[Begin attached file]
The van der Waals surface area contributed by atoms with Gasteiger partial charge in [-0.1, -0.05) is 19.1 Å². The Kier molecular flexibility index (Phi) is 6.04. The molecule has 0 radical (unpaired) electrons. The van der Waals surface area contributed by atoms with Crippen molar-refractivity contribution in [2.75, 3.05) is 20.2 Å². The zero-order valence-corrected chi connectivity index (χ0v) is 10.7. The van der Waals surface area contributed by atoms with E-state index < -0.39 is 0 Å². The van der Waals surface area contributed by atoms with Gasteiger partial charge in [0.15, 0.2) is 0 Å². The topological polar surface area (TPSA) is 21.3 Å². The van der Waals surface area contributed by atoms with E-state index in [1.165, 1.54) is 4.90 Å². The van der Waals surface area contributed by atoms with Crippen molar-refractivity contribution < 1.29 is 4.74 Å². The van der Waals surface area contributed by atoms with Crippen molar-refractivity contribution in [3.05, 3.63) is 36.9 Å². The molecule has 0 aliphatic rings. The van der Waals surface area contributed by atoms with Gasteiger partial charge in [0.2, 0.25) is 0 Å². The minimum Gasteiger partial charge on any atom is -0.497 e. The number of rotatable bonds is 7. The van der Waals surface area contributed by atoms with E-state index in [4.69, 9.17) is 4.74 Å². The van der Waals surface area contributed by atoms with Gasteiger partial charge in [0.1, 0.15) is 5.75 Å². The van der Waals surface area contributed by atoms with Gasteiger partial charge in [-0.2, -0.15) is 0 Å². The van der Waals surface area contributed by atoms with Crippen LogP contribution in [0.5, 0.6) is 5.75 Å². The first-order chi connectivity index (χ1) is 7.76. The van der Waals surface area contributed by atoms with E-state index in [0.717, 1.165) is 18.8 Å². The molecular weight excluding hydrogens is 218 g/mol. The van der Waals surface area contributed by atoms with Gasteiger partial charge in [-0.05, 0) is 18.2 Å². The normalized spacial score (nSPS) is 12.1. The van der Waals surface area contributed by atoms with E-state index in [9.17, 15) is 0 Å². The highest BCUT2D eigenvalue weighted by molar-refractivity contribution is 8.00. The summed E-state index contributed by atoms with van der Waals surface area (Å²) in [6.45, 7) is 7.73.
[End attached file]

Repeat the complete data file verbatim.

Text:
The van der Waals surface area contributed by atoms with Gasteiger partial charge in [-0.1, -0.05) is 19.1 Å². The Kier molecular flexibility index (Phi) is 6.04. The molecule has 0 radical (unpaired) electrons. The van der Waals surface area contributed by atoms with Crippen molar-refractivity contribution in [2.75, 3.05) is 20.2 Å². The zero-order valence-corrected chi connectivity index (χ0v) is 10.7. The van der Waals surface area contributed by atoms with E-state index < -0.39 is 0 Å². The van der Waals surface area contributed by atoms with Gasteiger partial charge in [0.15, 0.2) is 0 Å². The topological polar surface area (TPSA) is 21.3 Å². The van der Waals surface area contributed by atoms with E-state index in [1.165, 1.54) is 4.90 Å². The van der Waals surface area contributed by atoms with Crippen molar-refractivity contribution < 1.29 is 4.74 Å². The van der Waals surface area contributed by atoms with Crippen molar-refractivity contribution in [3.05, 3.63) is 36.9 Å². The molecule has 0 aliphatic rings. The van der Waals surface area contributed by atoms with Gasteiger partial charge in [0.2, 0.25) is 0 Å². The minimum Gasteiger partial charge on any atom is -0.497 e. The number of rotatable bonds is 7. The van der Waals surface area contributed by atoms with E-state index in [4.69, 9.17) is 4.74 Å². The van der Waals surface area contributed by atoms with Gasteiger partial charge in [0.1, 0.15) is 5.75 Å². The van der Waals surface area contributed by atoms with Gasteiger partial charge in [-0.2, -0.15) is 0 Å². The van der Waals surface area contributed by atoms with Crippen LogP contribution in [0.5, 0.6) is 5.75 Å². The first-order chi connectivity index (χ1) is 7.76. The van der Waals surface area contributed by atoms with E-state index in [0.717, 1.165) is 18.8 Å². The molecular weight excluding hydrogens is 218 g/mol. The van der Waals surface area contributed by atoms with Gasteiger partial charge in [-0.05, 0) is 18.2 Å². The normalized spacial score (nSPS) is 12.1. The van der Waals surface area contributed by atoms with E-state index in [9.17, 15) is 0 Å². The highest BCUT2D eigenvalue weighted by molar-refractivity contribution is 8.00. The summed E-state index contributed by atoms with van der Waals surface area (Å²) in [6.45, 7) is 7.73.